The recent surge of people to the share market is a result of the current Coronavirus pandemic, coupled with the skyrocketing levels of job loss and recession. Robinhood traders jump at any chance of news from a company, as illustrated in Kodak over the past week. Most of the trading platform’s demographic are young millennials, inexperienced in shares and eager to flood the market. But where is this sudden newfound confidence coming from? The economic factors are obvious, unemployment and income loss, mixed with economic downturn has brewed itself a perfect storm.

Nonetheless, the power of social influence must also be considered, such as when Kim Kardashian flashes her stock portfolio earnings. In this case, the everyday person must wonder how financially inexperienced people can have easy success on the share market, and what is to stop everyone else from doing the same?


Kim, Y. Han (Andy) and Jung, Hosung, Investor PSY-chology Surrounding ‘Gangnam Style’ (February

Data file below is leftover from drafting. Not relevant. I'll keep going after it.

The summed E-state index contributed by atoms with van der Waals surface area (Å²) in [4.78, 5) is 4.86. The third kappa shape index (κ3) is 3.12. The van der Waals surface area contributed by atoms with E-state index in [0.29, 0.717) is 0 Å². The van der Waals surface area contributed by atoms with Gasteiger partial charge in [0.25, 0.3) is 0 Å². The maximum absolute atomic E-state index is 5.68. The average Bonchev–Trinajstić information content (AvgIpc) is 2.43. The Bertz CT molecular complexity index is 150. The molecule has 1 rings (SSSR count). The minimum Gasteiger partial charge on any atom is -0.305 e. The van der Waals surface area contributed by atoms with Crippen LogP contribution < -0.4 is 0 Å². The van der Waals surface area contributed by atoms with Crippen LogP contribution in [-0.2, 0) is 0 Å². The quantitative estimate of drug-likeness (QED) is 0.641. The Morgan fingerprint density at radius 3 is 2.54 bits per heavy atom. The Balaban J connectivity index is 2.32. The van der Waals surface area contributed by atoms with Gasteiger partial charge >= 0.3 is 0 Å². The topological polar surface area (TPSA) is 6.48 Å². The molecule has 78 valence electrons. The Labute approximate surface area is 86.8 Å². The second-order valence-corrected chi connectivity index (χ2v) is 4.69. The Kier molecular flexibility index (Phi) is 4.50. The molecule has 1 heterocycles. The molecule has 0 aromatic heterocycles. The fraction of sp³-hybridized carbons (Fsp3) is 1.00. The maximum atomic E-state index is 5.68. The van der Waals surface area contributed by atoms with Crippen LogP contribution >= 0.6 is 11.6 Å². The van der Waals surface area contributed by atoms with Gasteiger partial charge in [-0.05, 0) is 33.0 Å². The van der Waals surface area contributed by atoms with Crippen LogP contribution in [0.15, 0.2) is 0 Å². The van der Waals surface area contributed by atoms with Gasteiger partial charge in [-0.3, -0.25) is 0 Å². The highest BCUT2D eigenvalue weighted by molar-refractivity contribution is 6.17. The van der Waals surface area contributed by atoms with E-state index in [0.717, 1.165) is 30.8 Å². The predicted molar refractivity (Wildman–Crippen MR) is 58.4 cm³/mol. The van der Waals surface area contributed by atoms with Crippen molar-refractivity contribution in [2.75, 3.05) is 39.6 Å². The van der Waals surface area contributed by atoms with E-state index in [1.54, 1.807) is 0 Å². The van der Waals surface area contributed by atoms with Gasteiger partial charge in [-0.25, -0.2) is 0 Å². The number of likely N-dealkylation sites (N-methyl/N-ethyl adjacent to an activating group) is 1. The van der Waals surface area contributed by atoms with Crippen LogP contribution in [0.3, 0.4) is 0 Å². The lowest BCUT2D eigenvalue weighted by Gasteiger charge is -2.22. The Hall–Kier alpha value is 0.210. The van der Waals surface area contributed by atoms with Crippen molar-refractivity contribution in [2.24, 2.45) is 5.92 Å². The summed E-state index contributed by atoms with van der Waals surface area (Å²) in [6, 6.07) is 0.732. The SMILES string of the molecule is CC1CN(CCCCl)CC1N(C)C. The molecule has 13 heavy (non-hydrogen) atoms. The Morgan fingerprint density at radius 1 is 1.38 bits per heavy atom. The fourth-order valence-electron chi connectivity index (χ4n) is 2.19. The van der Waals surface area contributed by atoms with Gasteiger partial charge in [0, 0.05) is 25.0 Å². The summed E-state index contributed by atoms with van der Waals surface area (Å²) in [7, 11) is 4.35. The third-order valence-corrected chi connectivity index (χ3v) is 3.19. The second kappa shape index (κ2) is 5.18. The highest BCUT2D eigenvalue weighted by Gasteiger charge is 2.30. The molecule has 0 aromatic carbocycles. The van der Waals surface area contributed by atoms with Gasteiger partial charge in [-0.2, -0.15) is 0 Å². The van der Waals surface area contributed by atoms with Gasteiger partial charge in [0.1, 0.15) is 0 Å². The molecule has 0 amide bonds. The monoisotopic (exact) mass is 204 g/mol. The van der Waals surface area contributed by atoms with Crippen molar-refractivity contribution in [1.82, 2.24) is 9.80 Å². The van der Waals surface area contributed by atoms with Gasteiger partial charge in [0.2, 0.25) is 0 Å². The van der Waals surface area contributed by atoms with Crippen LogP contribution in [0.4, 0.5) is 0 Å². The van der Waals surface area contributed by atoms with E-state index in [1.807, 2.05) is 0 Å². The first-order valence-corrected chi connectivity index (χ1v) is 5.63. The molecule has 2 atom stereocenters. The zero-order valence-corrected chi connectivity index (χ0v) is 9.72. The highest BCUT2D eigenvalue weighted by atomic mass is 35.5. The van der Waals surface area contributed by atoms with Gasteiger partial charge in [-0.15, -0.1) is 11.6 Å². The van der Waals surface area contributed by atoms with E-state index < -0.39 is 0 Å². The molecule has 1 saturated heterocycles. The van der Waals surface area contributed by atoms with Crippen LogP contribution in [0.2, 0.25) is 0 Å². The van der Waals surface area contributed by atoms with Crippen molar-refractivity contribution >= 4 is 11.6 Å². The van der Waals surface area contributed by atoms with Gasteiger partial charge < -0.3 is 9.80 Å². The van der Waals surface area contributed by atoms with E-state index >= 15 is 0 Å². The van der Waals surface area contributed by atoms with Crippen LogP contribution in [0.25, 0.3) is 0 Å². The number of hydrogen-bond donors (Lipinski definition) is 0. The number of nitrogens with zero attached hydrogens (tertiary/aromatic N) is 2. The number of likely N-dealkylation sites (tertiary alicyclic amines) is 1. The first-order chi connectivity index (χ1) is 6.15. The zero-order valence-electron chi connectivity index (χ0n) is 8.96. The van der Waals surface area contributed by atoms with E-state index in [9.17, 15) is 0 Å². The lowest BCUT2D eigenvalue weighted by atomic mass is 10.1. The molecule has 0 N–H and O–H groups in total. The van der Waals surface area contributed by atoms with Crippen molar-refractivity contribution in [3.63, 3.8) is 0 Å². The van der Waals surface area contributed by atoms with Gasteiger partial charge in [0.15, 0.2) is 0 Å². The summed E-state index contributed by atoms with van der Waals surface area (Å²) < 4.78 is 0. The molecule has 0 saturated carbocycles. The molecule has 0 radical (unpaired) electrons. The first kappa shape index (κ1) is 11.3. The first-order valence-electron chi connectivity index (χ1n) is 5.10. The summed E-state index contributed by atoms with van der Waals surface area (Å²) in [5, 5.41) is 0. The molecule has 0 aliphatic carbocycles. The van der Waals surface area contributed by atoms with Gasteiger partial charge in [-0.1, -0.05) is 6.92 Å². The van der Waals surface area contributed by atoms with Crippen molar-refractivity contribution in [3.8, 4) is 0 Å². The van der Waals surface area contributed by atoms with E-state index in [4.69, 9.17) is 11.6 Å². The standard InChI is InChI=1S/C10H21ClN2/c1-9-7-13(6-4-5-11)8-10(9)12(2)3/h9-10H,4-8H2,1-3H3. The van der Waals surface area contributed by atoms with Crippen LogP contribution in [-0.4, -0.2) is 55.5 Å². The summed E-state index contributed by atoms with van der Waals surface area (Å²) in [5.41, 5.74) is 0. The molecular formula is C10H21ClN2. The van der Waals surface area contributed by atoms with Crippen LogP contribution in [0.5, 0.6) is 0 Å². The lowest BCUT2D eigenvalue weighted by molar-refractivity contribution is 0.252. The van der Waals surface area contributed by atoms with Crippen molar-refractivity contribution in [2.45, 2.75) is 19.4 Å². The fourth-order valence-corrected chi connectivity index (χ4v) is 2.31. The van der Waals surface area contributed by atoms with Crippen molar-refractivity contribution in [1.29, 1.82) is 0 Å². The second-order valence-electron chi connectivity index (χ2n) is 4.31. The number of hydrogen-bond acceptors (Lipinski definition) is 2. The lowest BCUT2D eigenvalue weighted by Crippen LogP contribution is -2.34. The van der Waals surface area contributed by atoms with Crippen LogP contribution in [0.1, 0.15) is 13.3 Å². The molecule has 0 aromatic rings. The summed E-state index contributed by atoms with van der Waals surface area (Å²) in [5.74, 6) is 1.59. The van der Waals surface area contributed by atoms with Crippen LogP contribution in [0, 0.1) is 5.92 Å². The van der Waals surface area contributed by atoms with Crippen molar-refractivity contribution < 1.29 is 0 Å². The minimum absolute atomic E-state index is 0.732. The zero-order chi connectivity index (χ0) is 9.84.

20, 2016). Pacific-Basin Finance Journal (2016), Volume 37, 23–34., Available at SSRN:
https://ssrn.com/abstract=2292577 or http://dx.doi.org/10.2139/ssrn.2292577









Disclaimer: The views expressed in this article are solely that of the author’s, and do not necessarily reflect the position of UNIT nor the University of Melbourne. The advice given is general in nature and does not consider an individual’s personal financial circumstance. Transacting off this information is done so at one’s own risk, and individuals are encouraged to consult a finance professional before making investment decisions based off of this article.